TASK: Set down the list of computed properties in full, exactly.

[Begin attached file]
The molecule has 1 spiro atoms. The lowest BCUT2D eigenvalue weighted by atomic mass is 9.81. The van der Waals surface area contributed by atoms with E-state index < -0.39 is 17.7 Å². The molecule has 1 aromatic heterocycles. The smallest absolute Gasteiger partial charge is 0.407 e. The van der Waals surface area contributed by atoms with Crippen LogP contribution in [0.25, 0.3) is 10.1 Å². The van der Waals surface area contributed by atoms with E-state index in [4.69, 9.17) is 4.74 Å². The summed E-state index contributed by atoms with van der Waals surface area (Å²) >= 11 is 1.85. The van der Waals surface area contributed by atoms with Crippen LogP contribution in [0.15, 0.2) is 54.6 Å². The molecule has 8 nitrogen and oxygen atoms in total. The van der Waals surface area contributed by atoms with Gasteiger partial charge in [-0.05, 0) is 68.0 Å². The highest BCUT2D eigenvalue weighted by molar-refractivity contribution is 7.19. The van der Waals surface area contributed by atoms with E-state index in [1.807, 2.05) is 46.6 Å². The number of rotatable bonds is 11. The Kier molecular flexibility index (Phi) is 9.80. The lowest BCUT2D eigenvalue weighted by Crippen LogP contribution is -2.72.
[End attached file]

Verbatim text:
The molecule has 1 spiro atoms. The lowest BCUT2D eigenvalue weighted by atomic mass is 9.81. The van der Waals surface area contributed by atoms with E-state index < -0.39 is 17.7 Å². The molecule has 1 aromatic heterocycles. The smallest absolute Gasteiger partial charge is 0.407 e. The van der Waals surface area contributed by atoms with Crippen LogP contribution in [0.25, 0.3) is 10.1 Å². The van der Waals surface area contributed by atoms with E-state index in [4.69, 9.17) is 4.74 Å². The summed E-state index contributed by atoms with van der Waals surface area (Å²) >= 11 is 1.85. The van der Waals surface area contributed by atoms with Crippen LogP contribution in [0.15, 0.2) is 54.6 Å². The molecule has 8 nitrogen and oxygen atoms in total. The van der Waals surface area contributed by atoms with Gasteiger partial charge in [-0.05, 0) is 68.0 Å². The highest BCUT2D eigenvalue weighted by molar-refractivity contribution is 7.19. The van der Waals surface area contributed by atoms with E-state index in [1.807, 2.05) is 46.6 Å². The number of rotatable bonds is 11. The Kier molecular flexibility index (Phi) is 9.80. The lowest BCUT2D eigenvalue weighted by Crippen LogP contribution is -2.72.